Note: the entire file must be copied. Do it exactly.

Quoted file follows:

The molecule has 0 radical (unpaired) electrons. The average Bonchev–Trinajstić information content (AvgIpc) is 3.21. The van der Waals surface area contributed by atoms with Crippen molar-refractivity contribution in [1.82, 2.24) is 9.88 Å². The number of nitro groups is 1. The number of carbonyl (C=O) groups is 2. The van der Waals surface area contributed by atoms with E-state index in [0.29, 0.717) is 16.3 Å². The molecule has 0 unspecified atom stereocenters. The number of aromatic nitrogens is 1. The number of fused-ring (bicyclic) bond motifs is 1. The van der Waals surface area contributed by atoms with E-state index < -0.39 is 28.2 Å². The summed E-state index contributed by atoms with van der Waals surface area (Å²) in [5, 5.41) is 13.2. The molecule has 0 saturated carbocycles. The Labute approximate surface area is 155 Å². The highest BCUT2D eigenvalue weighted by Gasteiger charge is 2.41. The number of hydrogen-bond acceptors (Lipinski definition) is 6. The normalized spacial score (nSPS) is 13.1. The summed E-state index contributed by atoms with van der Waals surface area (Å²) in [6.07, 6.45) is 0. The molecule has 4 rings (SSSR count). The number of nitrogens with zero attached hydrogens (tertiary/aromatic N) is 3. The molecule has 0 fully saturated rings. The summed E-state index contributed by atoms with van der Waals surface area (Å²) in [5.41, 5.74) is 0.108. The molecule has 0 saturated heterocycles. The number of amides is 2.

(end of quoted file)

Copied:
The molecule has 0 radical (unpaired) electrons. The average Bonchev–Trinajstić information content (AvgIpc) is 3.21. The van der Waals surface area contributed by atoms with Crippen molar-refractivity contribution in [1.82, 2.24) is 9.88 Å². The number of nitro groups is 1. The number of carbonyl (C=O) groups is 2. The van der Waals surface area contributed by atoms with E-state index in [0.29, 0.717) is 16.3 Å². The molecule has 0 unspecified atom stereocenters. The number of aromatic nitrogens is 1. The number of fused-ring (bicyclic) bond motifs is 1. The van der Waals surface area contributed by atoms with E-state index < -0.39 is 28.2 Å². The summed E-state index contributed by atoms with van der Waals surface area (Å²) in [5, 5.41) is 13.2. The molecule has 0 saturated carbocycles. The Labute approximate surface area is 155 Å². The highest BCUT2D eigenvalue weighted by Gasteiger charge is 2.41. The number of hydrogen-bond acceptors (Lipinski definition) is 6. The normalized spacial score (nSPS) is 13.1. The summed E-state index contributed by atoms with van der Waals surface area (Å²) in [6.07, 6.45) is 0. The molecule has 4 rings (SSSR count). The number of nitrogens with zero attached hydrogens (tertiary/aromatic N) is 3. The molecule has 0 fully saturated rings. The summed E-state index contributed by atoms with van der Waals surface area (Å²) in [5.41, 5.74) is 0.108. The molecule has 0 saturated heterocycles. The number of amides is 2.